Pre-foreclosures are properties where the owner is behind on the mortgage but hasn’t yet received a foreclosure notice. The investors can purchase the property directly from the owner, hence reducing cost and getting the owner out from under the mortgage.  This can help the owner save their credit and move on.  The investor, in turn, gets the property below market value with built-in equity.  This off market real estate acquisition strategy takes knowledge of foreclosure distress as well as the ability to remedy it quickly (meaning access to quick financing).  It also takes skill on the side of the investor to negotiate with the seller and the bank, in some cases.

Bankruptcy

The off market opportunity in bankruptcy will vary state to state, as it relates to homesteading laws and the kind of bankruptcy filed. In some states, bankruptcy will protect an individual’s home.  Purchasing property in bankruptcy may involve court intervention. Purchasing bankruptcy property is an intensive and rarely pursued off market real estate acquisition strategy.

Divorce

Purchasing a property from a divorcing couple is not an opportunity for the faint of heart.  Divorces can be one of the most difficult distress situations to pursue. Often the property is in the name of both married parties and an agreement must happen for the property to be sold, meaning it takes a skilled negotiator to close the deal. Both parties will need to sign the deed and proceeds often are split between the divorcees.

Targeted list

With targeted list, the investor develops a profile of properties with criteria they are looking for. An example of this profile might be:

  • Free Real Estate Investing Workshop4 plexes
  • Within the zip codes of 90002-90003
  • Non-owner occupied
  • 20+ years of depreciation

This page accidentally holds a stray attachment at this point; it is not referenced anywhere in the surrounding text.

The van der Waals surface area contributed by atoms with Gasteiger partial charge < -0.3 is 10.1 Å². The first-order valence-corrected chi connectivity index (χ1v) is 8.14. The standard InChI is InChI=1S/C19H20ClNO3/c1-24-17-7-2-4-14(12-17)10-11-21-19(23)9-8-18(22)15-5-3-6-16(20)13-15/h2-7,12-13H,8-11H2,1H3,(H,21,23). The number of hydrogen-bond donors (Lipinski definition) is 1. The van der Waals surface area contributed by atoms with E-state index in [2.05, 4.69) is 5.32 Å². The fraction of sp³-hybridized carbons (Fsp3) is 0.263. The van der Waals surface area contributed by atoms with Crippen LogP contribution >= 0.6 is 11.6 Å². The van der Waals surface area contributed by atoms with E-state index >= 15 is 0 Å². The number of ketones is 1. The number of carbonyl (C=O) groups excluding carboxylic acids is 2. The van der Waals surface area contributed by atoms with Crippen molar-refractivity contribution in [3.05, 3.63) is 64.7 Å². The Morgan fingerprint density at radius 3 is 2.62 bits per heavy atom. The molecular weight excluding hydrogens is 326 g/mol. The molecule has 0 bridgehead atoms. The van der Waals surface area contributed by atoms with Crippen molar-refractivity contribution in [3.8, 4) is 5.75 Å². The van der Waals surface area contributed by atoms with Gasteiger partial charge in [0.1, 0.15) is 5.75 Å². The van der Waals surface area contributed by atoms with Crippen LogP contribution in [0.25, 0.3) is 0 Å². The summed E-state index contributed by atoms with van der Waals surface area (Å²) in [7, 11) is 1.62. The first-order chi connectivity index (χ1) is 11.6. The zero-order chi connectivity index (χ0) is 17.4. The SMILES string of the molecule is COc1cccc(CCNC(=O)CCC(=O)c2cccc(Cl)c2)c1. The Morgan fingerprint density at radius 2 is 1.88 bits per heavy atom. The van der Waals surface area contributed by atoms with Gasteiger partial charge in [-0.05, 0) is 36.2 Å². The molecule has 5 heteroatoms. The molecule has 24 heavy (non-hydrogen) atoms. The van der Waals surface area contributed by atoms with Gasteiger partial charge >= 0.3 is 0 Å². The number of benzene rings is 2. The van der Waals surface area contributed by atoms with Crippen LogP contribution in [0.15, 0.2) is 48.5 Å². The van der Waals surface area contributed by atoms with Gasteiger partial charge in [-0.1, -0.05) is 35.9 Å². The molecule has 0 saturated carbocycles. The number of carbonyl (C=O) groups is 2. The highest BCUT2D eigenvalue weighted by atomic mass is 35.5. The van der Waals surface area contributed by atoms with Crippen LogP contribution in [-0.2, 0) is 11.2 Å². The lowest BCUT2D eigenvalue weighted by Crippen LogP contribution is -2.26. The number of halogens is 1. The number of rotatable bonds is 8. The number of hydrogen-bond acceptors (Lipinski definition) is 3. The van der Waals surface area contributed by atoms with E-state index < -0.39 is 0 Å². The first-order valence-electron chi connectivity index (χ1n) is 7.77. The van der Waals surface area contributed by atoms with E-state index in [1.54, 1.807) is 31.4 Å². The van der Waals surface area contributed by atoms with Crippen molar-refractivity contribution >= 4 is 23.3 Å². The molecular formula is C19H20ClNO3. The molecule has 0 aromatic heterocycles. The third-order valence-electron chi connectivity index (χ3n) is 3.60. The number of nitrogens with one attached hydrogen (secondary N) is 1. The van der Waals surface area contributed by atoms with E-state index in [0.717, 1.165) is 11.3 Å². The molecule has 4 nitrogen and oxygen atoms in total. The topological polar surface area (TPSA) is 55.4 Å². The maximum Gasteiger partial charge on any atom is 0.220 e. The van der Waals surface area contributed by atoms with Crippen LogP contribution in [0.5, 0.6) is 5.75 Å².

• Owner lives out of state

The investor can now use this real estate profile to create a query on the Deal Board to target the exact kind of property they want and that have a high probability the owner will be open to selling the property.

Probate

Purchasing probate off market real estate opportunities involves a process which settles an estate.  Often the process will include the sale of the property because it must be sold to pay debts or distribute the inheritance to heirs.  As investors, our goal is to get to these properties early and offer the estate a price that will allow them to move on.  Being early increases the investor’s odds of getting the property under market price.

These are some of the top strategies we teach and provide data for (on our Patent Pending Deal Board).

None of these strategies are without work, but they give the investor an opportunity to solve a problem or lend a solution that helps the owners.  Win,Win.

Good Fortune,

Diana D. Hill Diana@OTARealEstate.com


DISCLAIMER This newsletter is written for educational purposes only. By no means do any of its contents recommend, advocate or urge the buying, selling or holding of any financial instrument whatsoever. Trading and Investing involves high levels of risk. The author expresses personal opinions and will not assume any responsibility whatsoever for the actions of the reader. The author may or may not have positions in Financial Instruments discussed in this newsletter. Future results can be dramatically different from the opinions expressed herein. Past performance does not guarantee future results. Reprints allowed for private reading only, for all else, please obtain permission.